A recent court ruling demonstrates the perpetual tension between law enforcement and privacy rights for citizens. Whatever the formal laws on the books, or peoples’ expectations for the right to privacy, citizens cannot necessarily trust that data related to their private communications won’t be collected.
Early last month, a federal appeals court ruled that the National Security Agency’s (NSA) surveillance program that collected data on Americans’ telephone calls was illegal. Former NSA employee Edward Snowden famously blew the whistle on this program in 2013, believing it was wrong for telecommunication companies to share customer data with the government without disclosing that this was being done to the public.
While the government never ascertained the phone calls’ contents, this secretly-shared data told them which phone numbers people dialed, and the duration of these phone conversations. Known as “metadata,” this information may seem vague or innocuous if seen in isolation.
But stitching together all the pieces of metadata the government had on a person put together a much more complete picture. For example, it might not seem like such a big deal if you just look at one phone record. But if you examine all of them, you can see patterns over time that indicate how they spend their days, months, years. It shines a light on other people’s daily schedules and habits who interact with that person, and neither know they’re being tracked.
The government’s surveillance program was officially ended in 2015, after being deemed illegal and possibly unconstitutional. This most recent court ruling determined that when the government prosecutes someone, it must get a court order before surveilling them and notify them of the secret surveillance that provided the data which yielded the evidence.
However, the law only compels the government to reveal how they obtained their intelligence — it does not prevent them from getting this intelligence. While this is a welcome legal decision, the fact is the American government spied on potentially millions of its citizens for years before anybody even knew it was happening, never mind sought to end the practice.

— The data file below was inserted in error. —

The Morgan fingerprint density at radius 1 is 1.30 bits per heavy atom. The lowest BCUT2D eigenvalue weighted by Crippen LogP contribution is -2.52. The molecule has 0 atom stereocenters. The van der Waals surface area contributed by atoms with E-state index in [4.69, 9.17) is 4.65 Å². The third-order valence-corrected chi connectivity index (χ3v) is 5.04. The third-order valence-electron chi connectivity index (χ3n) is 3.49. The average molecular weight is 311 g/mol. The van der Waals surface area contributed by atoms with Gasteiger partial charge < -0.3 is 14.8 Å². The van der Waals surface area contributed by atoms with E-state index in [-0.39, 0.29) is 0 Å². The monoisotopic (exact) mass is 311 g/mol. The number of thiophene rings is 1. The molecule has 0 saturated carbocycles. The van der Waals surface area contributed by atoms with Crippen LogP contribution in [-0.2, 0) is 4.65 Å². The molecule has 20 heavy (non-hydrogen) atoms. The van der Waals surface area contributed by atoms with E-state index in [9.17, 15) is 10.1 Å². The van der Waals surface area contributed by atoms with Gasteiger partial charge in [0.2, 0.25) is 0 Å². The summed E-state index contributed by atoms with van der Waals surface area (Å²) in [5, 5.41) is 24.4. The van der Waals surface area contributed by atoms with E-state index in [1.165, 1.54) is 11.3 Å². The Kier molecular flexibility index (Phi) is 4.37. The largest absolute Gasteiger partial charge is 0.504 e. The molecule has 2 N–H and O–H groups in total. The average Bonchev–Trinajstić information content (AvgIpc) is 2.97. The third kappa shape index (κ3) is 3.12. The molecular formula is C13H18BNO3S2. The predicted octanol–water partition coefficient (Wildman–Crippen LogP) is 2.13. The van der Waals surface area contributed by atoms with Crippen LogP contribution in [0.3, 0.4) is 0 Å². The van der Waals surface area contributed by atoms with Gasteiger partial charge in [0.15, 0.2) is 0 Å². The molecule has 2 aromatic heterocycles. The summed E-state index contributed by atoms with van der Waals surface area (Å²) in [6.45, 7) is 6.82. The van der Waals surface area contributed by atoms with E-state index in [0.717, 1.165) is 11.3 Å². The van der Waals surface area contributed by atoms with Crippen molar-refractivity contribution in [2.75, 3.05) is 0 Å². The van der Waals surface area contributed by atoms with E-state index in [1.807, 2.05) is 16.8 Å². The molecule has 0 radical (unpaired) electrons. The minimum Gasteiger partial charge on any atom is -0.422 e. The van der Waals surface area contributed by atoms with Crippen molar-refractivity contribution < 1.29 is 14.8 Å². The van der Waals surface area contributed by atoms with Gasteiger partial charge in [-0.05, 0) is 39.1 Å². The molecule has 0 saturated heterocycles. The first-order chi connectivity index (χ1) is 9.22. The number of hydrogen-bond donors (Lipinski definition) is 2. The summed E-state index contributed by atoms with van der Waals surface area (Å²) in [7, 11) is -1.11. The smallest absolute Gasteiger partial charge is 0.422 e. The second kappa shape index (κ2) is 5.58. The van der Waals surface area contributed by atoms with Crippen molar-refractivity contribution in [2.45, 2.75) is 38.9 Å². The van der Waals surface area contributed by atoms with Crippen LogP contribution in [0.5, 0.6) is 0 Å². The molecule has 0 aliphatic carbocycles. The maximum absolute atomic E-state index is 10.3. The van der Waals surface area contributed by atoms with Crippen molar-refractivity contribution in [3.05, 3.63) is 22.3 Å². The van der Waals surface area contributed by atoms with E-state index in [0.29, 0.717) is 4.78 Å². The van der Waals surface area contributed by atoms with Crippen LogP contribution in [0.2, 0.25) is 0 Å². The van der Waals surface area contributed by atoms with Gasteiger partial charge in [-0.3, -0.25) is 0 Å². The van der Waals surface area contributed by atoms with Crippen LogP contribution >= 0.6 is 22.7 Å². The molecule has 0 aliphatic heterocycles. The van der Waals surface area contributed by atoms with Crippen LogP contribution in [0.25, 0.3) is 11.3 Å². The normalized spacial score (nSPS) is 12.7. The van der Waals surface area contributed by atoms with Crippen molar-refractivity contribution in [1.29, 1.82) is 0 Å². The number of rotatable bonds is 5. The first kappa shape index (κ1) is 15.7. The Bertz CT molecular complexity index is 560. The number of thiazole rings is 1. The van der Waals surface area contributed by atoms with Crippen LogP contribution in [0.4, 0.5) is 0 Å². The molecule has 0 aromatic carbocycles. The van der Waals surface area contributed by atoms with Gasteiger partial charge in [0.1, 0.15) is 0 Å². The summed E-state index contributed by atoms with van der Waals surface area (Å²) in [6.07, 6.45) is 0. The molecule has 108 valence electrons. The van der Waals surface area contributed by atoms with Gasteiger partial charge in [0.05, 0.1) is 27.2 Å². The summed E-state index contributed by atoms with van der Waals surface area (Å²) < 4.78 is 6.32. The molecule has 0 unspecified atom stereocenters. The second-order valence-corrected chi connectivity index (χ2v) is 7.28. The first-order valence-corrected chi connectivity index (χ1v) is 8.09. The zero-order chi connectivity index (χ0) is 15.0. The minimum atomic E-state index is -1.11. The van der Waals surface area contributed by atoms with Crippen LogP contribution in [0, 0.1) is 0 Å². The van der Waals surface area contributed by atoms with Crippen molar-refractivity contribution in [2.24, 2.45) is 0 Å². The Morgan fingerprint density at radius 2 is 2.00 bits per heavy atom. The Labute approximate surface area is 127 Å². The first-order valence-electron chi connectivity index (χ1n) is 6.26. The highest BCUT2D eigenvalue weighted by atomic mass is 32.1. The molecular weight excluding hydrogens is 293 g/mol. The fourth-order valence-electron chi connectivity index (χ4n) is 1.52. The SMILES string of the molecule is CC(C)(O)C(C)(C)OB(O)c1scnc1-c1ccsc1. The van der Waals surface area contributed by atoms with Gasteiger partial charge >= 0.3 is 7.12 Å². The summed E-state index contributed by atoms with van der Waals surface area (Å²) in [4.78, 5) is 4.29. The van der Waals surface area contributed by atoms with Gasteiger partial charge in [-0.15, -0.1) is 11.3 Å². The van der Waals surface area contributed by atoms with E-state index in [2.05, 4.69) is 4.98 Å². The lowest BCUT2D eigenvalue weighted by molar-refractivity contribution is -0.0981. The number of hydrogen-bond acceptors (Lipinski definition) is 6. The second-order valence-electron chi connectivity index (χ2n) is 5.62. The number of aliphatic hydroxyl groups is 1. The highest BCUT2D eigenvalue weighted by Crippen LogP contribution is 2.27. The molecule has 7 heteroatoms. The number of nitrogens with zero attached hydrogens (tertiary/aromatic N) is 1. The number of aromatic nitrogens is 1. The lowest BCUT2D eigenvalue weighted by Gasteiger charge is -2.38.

What started under the secretive Foreign Intelligence Surveillance Court after passing the Patriot Act in the wake of 9/11 to protect citizens ended up being used for different purposes altogether.
To understand the tension between privacy and law enforcement, you can’t just look at one case at a time. Instead, it’s a constant game of whack-a-mole: when the government has one door closed by a court ruling, they try to open up another legal front to obtain the right to spy on their citizens.
To be sure, sometimes the government and law enforcement genuinely need to crack down on heinous crimes and protect national security. However, there’s a danger that politicians use such a pretext merely as a reason to skirt privacy protections.
Businesses Can’t Rely on the Government to Stop Spying
In the years since the NSA was found to be spying on people, the US government has since enacted other legislation that reduces Americans’ privacy rights. In 2017, Donald Trump reversed an Obama-era law that required internet providers to obtain permission before sharing their personal data and even web-browsing history.